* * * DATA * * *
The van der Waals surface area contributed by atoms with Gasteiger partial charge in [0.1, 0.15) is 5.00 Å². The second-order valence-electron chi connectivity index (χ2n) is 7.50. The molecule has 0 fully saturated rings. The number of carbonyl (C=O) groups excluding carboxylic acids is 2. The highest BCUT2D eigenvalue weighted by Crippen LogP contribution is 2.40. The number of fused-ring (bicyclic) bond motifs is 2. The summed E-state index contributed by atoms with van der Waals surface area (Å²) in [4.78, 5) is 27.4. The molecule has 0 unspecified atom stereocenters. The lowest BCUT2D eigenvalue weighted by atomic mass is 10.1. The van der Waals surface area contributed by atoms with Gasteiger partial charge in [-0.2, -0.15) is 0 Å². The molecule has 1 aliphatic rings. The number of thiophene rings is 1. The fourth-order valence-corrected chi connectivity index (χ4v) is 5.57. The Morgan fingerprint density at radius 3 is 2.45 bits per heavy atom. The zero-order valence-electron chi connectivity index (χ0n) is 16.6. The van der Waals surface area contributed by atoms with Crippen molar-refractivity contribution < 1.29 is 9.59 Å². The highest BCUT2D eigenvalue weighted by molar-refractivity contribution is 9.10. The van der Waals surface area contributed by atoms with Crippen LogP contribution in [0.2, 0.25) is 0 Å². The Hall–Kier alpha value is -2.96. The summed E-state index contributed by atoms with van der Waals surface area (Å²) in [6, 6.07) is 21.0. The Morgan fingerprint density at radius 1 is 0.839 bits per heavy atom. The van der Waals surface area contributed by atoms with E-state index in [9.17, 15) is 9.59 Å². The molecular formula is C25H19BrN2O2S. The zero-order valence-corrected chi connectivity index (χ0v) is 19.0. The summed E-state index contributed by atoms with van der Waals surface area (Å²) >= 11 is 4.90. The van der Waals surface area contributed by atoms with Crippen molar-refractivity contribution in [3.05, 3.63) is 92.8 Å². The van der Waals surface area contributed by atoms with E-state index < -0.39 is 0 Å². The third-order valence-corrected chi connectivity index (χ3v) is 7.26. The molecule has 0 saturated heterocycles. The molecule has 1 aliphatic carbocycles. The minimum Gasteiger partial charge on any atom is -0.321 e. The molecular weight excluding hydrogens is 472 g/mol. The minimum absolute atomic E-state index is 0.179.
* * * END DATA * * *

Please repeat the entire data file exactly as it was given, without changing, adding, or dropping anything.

The van der Waals surface area contributed by atoms with Gasteiger partial charge in [0.1, 0.15) is 5.00 Å². The second-order valence-electron chi connectivity index (χ2n) is 7.50. The molecule has 0 fully saturated rings. The number of carbonyl (C=O) groups excluding carboxylic acids is 2. The highest BCUT2D eigenvalue weighted by Crippen LogP contribution is 2.40. The number of fused-ring (bicyclic) bond motifs is 2. The summed E-state index contributed by atoms with van der Waals surface area (Å²) in [4.78, 5) is 27.4. The molecule has 0 unspecified atom stereocenters. The lowest BCUT2D eigenvalue weighted by atomic mass is 10.1. The van der Waals surface area contributed by atoms with Gasteiger partial charge in [-0.2, -0.15) is 0 Å². The molecule has 1 aliphatic rings. The number of thiophene rings is 1. The fourth-order valence-corrected chi connectivity index (χ4v) is 5.57. The Morgan fingerprint density at radius 3 is 2.45 bits per heavy atom. The zero-order valence-electron chi connectivity index (χ0n) is 16.6. The van der Waals surface area contributed by atoms with Crippen molar-refractivity contribution < 1.29 is 9.59 Å². The highest BCUT2D eigenvalue weighted by molar-refractivity contribution is 9.10. The van der Waals surface area contributed by atoms with Crippen LogP contribution in [0.2, 0.25) is 0 Å². The Hall–Kier alpha value is -2.96. The summed E-state index contributed by atoms with van der Waals surface area (Å²) in [6, 6.07) is 21.0. The Morgan fingerprint density at radius 1 is 0.839 bits per heavy atom. The van der Waals surface area contributed by atoms with E-state index in [9.17, 15) is 9.59 Å². The molecular formula is C25H19BrN2O2S. The zero-order valence-corrected chi connectivity index (χ0v) is 19.0. The summed E-state index contributed by atoms with van der Waals surface area (Å²) >= 11 is 4.90. The van der Waals surface area contributed by atoms with Crippen molar-refractivity contribution in [3.05, 3.63) is 92.8 Å². The van der Waals surface area contributed by atoms with E-state index < -0.39 is 0 Å². The third-order valence-corrected chi connectivity index (χ3v) is 7.26. The molecule has 0 saturated heterocycles. The molecule has 1 aliphatic carbocycles. The minimum Gasteiger partial charge on any atom is -0.321 e. The molecular weight excluding hydrogens is 472 g/mol. The minimum absolute atomic E-state index is 0.179.